The next step that you might want to take if you were to do a rough mix of your recording session is to add compression.
Compression is used for leveling out the dynamics of a recording. Meaning, that the dynamic range is compromised and squashed.
Take this for an example: say you have a recording where the instrumentalist plays very loud at some sections, normal throughout most, and very quiet at other places. To make this more even, you use a compressor to bring down the loudest parts to a normal level. Then, with a gain knob, you can bring up the entire modified recording to a louder level to make the quitter sections more audible.
Be mindful of the ratio of how much you compress the recording.
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Author: Bryan M. Waring
Bryan Waring is a graduate of USM's School of Music with a B.M. in Performance – Composition and is now attending Belmont University for a M.M. in Commercial Media – Composition & Arranging.
During his time at USM, he studied violin with Dino Liva and composition with Dr. Daniel Sonenberg, as well as has premiered several pieces during the semiannual Composer's Ensemble concert series. In 2017, Bryan was a writer for the original musical theater work of "Molded By The Flow," directed by Paul Dresher and Rinde Eckert.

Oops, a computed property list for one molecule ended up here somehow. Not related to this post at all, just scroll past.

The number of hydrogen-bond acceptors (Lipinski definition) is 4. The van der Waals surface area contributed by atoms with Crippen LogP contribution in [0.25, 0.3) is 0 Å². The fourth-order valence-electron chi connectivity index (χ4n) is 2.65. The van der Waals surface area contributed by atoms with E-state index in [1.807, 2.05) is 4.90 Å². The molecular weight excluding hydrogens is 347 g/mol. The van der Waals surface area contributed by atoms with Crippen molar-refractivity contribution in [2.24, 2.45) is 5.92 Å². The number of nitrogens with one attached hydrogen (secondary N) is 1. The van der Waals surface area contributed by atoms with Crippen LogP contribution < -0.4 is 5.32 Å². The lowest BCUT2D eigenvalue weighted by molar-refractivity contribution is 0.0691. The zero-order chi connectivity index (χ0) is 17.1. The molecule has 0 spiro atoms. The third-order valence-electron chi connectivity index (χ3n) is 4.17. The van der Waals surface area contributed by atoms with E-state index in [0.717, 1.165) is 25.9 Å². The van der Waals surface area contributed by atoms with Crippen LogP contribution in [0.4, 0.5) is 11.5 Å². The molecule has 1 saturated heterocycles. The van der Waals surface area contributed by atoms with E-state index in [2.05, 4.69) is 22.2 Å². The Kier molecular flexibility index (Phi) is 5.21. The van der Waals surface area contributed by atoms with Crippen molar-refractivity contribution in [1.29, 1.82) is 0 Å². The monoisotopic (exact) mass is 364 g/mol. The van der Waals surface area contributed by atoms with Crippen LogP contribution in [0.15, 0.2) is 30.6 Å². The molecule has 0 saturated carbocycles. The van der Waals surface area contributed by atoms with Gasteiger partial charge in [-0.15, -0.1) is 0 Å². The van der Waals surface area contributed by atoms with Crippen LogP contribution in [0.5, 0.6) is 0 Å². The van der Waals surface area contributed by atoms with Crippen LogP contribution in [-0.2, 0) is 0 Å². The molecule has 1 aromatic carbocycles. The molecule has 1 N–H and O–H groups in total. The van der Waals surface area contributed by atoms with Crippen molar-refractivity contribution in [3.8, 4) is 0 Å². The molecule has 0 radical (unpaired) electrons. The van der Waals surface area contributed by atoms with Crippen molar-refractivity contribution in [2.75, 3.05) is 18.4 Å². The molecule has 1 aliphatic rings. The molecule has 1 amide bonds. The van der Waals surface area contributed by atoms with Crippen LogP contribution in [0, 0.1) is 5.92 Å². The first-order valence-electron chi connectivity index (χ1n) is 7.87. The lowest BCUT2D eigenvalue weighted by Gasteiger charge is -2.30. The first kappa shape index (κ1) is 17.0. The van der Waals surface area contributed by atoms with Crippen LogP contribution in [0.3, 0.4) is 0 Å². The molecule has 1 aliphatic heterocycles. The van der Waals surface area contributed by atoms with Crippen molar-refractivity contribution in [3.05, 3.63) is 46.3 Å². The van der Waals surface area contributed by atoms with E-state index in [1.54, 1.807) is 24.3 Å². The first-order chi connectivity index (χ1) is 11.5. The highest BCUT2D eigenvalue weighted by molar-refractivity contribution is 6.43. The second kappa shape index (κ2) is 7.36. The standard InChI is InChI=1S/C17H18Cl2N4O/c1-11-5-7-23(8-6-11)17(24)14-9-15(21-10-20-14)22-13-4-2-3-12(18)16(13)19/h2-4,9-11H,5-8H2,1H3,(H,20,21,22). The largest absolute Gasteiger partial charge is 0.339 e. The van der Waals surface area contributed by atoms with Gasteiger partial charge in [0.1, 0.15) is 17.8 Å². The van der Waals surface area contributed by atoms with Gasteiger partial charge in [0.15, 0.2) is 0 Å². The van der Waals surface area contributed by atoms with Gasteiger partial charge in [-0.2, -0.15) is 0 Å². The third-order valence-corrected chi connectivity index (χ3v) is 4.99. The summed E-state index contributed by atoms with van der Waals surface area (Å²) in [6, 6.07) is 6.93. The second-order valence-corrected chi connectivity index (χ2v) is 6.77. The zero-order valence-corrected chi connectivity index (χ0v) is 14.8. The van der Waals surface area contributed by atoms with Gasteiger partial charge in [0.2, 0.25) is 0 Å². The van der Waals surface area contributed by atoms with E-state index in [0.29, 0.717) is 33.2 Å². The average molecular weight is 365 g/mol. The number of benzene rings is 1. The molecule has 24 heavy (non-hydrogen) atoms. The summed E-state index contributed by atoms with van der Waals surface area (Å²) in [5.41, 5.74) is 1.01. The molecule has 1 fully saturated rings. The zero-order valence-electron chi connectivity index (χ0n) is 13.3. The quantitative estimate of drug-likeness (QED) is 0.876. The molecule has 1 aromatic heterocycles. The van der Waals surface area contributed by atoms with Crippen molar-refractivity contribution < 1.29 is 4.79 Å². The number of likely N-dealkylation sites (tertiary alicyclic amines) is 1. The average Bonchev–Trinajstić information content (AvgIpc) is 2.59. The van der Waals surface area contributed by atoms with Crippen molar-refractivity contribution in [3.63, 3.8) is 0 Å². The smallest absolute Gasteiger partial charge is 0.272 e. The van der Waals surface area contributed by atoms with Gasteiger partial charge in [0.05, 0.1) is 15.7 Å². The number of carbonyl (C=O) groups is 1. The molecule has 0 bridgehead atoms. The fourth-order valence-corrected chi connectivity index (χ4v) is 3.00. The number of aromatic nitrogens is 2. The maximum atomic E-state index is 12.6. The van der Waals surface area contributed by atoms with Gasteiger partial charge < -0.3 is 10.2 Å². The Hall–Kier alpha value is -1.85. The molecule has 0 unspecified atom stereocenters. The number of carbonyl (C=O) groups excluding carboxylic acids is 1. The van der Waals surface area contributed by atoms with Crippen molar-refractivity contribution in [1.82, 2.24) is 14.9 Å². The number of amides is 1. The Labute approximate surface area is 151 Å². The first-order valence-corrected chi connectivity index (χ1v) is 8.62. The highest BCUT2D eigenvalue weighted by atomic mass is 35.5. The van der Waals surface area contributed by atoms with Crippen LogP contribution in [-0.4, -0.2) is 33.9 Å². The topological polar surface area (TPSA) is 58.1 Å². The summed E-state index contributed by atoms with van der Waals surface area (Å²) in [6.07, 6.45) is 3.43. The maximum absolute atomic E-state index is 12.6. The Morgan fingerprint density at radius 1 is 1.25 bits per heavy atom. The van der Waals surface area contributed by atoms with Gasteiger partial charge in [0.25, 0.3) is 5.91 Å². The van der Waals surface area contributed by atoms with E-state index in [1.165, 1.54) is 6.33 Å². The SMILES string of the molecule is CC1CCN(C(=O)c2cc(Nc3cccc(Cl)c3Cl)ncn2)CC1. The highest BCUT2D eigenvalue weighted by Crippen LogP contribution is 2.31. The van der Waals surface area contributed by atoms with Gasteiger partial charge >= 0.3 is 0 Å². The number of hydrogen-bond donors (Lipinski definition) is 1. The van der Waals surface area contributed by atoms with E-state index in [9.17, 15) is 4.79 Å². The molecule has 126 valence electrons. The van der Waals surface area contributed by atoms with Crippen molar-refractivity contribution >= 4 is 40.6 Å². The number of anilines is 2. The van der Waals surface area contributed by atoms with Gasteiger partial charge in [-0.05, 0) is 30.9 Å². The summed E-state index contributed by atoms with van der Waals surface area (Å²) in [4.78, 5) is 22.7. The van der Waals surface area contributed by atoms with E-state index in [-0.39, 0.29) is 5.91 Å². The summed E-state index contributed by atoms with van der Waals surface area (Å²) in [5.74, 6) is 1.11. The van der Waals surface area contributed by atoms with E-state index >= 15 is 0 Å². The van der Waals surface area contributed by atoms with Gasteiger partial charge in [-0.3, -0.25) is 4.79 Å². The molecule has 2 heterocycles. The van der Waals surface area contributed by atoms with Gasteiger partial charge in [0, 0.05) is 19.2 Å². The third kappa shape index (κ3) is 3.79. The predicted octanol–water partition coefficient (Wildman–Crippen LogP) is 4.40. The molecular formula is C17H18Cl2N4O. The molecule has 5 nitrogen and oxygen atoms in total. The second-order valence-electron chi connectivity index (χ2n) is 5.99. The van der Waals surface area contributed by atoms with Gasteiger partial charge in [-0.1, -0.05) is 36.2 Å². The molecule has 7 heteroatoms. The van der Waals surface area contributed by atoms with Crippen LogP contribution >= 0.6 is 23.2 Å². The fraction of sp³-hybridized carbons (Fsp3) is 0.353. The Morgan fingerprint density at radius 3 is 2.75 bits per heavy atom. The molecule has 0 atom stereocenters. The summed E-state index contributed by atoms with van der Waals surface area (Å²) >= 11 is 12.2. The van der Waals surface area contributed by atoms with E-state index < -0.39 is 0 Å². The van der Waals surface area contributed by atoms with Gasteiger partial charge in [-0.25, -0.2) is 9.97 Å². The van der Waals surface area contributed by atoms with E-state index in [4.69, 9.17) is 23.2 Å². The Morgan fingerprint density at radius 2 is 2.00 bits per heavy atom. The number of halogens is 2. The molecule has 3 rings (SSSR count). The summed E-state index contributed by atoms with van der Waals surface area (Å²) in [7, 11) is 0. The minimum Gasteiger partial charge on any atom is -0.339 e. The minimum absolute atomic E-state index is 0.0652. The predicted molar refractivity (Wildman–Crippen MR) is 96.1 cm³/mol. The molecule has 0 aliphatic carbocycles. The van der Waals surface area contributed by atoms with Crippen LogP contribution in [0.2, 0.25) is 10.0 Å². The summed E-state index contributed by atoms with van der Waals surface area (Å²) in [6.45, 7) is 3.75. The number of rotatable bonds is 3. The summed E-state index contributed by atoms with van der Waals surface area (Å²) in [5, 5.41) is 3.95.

Outside of school, Bryan has been involved with writing music for videogame developers at Portland's CI2 Lab, collaborating with the King Tide Party, and studying with Larry Groupé (Straw Dogs) in San Diego.
Now living in Nashville.
Along with composing, Bryan teaches music to children, receiving the Master Teacher Award for his work at ESF Camps; and does audio engineering for live ensembles.
Besides talents in music, Bryan is a team-player in any competitive work environment; equipped with skills in leadership, organization, mathematics, creativity, communication, and managing.
On the side, Bryan has worked as a model for several skilled artists in the New England area. Among his other accomplishments include obtaining the rank of Eagle Scout in April 2013 with a project of building a side parking area with guide rails for Webb Mountain Park in Monroe, CT.
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